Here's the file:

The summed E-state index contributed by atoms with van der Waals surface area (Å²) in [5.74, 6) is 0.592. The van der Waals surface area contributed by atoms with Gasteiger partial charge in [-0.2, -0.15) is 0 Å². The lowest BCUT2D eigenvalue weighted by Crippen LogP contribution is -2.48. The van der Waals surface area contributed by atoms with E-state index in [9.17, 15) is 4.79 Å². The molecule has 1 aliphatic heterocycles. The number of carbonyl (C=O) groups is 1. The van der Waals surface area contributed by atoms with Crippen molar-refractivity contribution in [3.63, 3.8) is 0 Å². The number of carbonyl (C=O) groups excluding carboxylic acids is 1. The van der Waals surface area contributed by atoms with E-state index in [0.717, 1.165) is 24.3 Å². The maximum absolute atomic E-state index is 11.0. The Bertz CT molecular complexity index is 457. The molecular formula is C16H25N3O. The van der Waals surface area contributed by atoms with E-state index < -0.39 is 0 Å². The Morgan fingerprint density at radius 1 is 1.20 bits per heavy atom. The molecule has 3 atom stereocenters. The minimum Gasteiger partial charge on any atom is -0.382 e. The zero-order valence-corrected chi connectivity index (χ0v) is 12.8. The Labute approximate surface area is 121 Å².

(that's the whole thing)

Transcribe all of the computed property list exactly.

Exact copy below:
The summed E-state index contributed by atoms with van der Waals surface area (Å²) in [5.74, 6) is 0.592. The van der Waals surface area contributed by atoms with Gasteiger partial charge in [-0.2, -0.15) is 0 Å². The lowest BCUT2D eigenvalue weighted by Crippen LogP contribution is -2.48. The van der Waals surface area contributed by atoms with E-state index in [9.17, 15) is 4.79 Å². The molecule has 1 aliphatic heterocycles. The number of carbonyl (C=O) groups is 1. The van der Waals surface area contributed by atoms with Crippen molar-refractivity contribution in [3.63, 3.8) is 0 Å². The number of carbonyl (C=O) groups excluding carboxylic acids is 1. The van der Waals surface area contributed by atoms with E-state index in [0.717, 1.165) is 24.3 Å². The maximum absolute atomic E-state index is 11.0. The Bertz CT molecular complexity index is 457. The molecular formula is C16H25N3O. The van der Waals surface area contributed by atoms with E-state index < -0.39 is 0 Å². The Morgan fingerprint density at radius 1 is 1.20 bits per heavy atom. The molecule has 3 atom stereocenters. The minimum Gasteiger partial charge on any atom is -0.382 e. The zero-order valence-corrected chi connectivity index (χ0v) is 12.8. The Labute approximate surface area is 121 Å².